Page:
While Abraham is our father in faith, his story is one that is relatable. In leaving his homeland, Abraham received a new land, great blessing, and an heir even in his old age, Abraham had followed God with impressive trust. However, not unlike our experiences of faith, Abraham was not without failures and misunderstandings of God’s will. Despite this, Abraham comes to the ultimate test in Genesis 22.

After Isaac had grown, Abraham is instructed to take his son, go to the mountains of Moriah, and sacrifice him there. Abraham rises early, takes Isaac, two servants, and a donkey on a three day journey to the place God commands. Then Abraham places the wood for the sacrifice on his son Isaac who carries it up the mountain. When Isaac asks where the animal for the sacrifice is, Abraham prophecies that God will provide Himself the lamb. Once they reach the top, Abraham builds the altar, ties up his son, and draws his knife to sacrifice Isaac. At that moment, an angel stops Abraham and praises his faith because he had not withheld his son, his only son. Abraham then spies a ram caught in the thicket by its horns which he sacrifices as a replacement for his son. God then reaffirms his promise of many descendants to Abraham and also states that they shall possess the gate of their enemies, and by your descendants shall all the nations of the earth bless themselves. 

While this may be one of the stranger stories of the Bible, we see veiled in it God revealing His plan for those who have faith in Him. Many times Catholics can read this story and agree that it takes great faith to sacrifice your son to God, but can also leave confused or with the wrong impression of who God is because of His ask. If we delve deeper and view the story in the time period and with the scope of both the New and the Old Testaments, the story of God is revealed to us. 

We must first address the question: How could a man of such faith consent to the sacrifice of his offspring? During this time, sacrifice of offspring was not uncommon in the land of Canaan. In fact, it continued to show up for hundreds of years after Abraham which resulted in his descendants losing their homeland for a time. So the ask would not be as strange as it might seem to us today. Abraham had only to look around and see that ‘gods’ of other regions were receiving this very sacrifice. 

But why is it acceptable for God to ask Abraham to sacrifice his son? God was using this moment to reveal Himself as different from the other ‘gods.’ Throughout the whole story, God is taking the narrative of what ancient sinners thought a ‘god’ desired and uses Abraham’s test to reveal something about Himself that humankind could never have understood without aid. He is revealing that the sacrifice necessary for reparation of sins will be taken on by HIS only son, not Abraham’s. The sacrifice of punishment will be transformed into a sacrifice of love. The sacrifice of death will turn into a passage to life. In giving His Son, God is desiring mercy not sacrifice which is completely counter to narrative the time period to what ‘gods’ were.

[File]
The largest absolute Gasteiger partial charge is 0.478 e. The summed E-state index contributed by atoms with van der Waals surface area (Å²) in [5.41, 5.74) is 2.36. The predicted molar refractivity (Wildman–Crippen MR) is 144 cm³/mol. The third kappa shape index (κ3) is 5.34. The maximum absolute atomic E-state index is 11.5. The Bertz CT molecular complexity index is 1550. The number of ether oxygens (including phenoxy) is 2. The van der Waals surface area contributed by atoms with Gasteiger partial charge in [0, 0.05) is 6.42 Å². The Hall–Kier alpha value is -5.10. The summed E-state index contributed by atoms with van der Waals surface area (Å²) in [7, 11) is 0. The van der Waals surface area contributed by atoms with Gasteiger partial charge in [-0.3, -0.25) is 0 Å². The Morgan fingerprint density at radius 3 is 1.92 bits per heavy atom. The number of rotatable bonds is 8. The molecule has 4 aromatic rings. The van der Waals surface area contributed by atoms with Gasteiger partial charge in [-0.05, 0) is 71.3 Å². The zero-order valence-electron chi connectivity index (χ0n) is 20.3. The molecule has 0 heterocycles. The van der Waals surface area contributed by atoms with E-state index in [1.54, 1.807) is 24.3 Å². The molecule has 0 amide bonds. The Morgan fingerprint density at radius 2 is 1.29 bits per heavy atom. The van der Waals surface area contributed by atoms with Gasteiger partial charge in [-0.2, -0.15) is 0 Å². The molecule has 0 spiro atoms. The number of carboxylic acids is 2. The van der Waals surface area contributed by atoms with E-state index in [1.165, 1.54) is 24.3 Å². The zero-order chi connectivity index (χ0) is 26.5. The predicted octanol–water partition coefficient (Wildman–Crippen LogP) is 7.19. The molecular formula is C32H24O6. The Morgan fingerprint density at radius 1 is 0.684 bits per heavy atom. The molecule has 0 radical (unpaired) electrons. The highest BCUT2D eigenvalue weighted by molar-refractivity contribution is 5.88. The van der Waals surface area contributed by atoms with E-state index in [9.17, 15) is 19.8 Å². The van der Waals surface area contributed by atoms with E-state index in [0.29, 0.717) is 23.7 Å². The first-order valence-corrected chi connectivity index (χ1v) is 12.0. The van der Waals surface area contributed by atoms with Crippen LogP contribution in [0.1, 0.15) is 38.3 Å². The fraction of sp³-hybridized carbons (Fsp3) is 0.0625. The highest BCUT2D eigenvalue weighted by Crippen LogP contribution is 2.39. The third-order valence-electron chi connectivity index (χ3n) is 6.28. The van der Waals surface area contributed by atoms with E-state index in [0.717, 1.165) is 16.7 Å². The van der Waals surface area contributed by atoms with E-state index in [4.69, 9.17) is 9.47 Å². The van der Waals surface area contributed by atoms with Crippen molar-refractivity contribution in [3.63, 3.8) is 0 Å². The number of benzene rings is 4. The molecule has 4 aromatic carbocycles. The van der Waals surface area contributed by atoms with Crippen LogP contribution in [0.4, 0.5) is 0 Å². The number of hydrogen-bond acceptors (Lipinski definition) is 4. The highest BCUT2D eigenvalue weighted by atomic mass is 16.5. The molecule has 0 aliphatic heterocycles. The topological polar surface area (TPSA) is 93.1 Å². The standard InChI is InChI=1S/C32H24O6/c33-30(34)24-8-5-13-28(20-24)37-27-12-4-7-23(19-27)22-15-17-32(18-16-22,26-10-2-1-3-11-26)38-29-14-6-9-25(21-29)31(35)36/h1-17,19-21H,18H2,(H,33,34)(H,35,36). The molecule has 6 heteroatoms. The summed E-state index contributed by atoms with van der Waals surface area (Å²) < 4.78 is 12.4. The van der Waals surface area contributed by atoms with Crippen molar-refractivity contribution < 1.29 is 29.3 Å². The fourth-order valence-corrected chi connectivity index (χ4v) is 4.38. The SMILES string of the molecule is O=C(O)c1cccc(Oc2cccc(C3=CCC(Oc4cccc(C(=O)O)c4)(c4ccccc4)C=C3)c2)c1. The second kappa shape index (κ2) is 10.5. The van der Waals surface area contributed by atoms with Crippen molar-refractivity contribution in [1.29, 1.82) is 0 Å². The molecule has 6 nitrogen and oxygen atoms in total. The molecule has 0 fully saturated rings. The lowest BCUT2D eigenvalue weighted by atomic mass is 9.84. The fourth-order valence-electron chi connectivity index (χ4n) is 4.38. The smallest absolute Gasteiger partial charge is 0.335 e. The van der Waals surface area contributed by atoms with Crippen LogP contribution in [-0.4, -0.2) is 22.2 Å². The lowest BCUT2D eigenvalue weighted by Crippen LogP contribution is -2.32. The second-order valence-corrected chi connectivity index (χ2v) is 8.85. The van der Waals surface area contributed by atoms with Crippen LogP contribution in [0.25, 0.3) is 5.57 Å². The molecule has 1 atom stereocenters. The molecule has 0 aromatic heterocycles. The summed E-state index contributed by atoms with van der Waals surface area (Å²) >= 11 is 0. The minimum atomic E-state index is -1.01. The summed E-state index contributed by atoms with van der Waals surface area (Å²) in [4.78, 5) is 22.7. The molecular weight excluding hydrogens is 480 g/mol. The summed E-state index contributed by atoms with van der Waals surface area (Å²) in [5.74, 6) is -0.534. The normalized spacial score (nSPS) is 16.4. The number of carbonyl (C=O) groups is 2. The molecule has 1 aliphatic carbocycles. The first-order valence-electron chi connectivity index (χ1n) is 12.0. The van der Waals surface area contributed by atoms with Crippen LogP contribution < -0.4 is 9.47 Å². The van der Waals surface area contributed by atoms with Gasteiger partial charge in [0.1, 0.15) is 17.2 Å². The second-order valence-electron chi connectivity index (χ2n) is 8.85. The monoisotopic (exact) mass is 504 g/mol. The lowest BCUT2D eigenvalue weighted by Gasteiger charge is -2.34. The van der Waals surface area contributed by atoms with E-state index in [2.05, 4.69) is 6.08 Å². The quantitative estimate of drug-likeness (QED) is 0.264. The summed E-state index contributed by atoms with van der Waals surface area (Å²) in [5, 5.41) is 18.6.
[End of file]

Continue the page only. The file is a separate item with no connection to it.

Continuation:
The typology is rich in this passage. Isaac is a type of Jesus. The mountains of Moriah are the same range in which you find Jerusalem, where Jesus would be crucified. Isaac, the only son of Abraham, had wood for the sacrifice placed on him by his father to carry up the mountain. In the same way Jesus, the only Son of God, bears the wood of the cross up mount calvary for His sacrifice for sinners. 

It is common to think that Isaac was just a young boy when this happened, and many artistic depictions of this event furthered this narrative. However, it is said that Isaac carried the wood to build an entire altar on his back up a mountain. It would seem this is a task not for a boy, but a full grown man which is what Jesus was at His sacrifice.

Isaac being able to carry the wood up the mountain also shows us that Isaac became a willing participant to his father’s sacrifice. A man who could carry the wood for the altar up a mountain could easily overpower his elderly father. Yet, Abraham is able to bind Isaac up, denoting his willing participation in the plan of the father, just like Jesus in His paschal sacrifice.  

Another beautiful detail of this story is when Isaac asks where the animal for the sacrifice is and Abraham prophecies that God will provide Himself the lamb. At the end of the story, a lamb is conspicuously missing. It is actually a ram that is sacrificed. Yet, God does provide Himself as the lamb. Jesus fulfills Abraham’s prophecy hundreds of years later when He is the Lamb of God who is sacrificed in that very mountain range. 

Finally, when God tells Abraham that his descendants shall possess the gate of their enemies, and by your descendants shall all the nations of the earth bless themselves, He is talking about the Church who are Abraham’s children in faith. This is the very same Church that Jesus tells Peter that will be built upon him and the gates of Hell will not prevail against it. The very same Church that has made disciples of all nations. The very same Church that participates in the  sacrifice of God’s only Son every single day throughout the world. God’s testing of Abraham was not a cruel test. It was a beautifully crafted revelation of who He is: A God of Mercy and Love.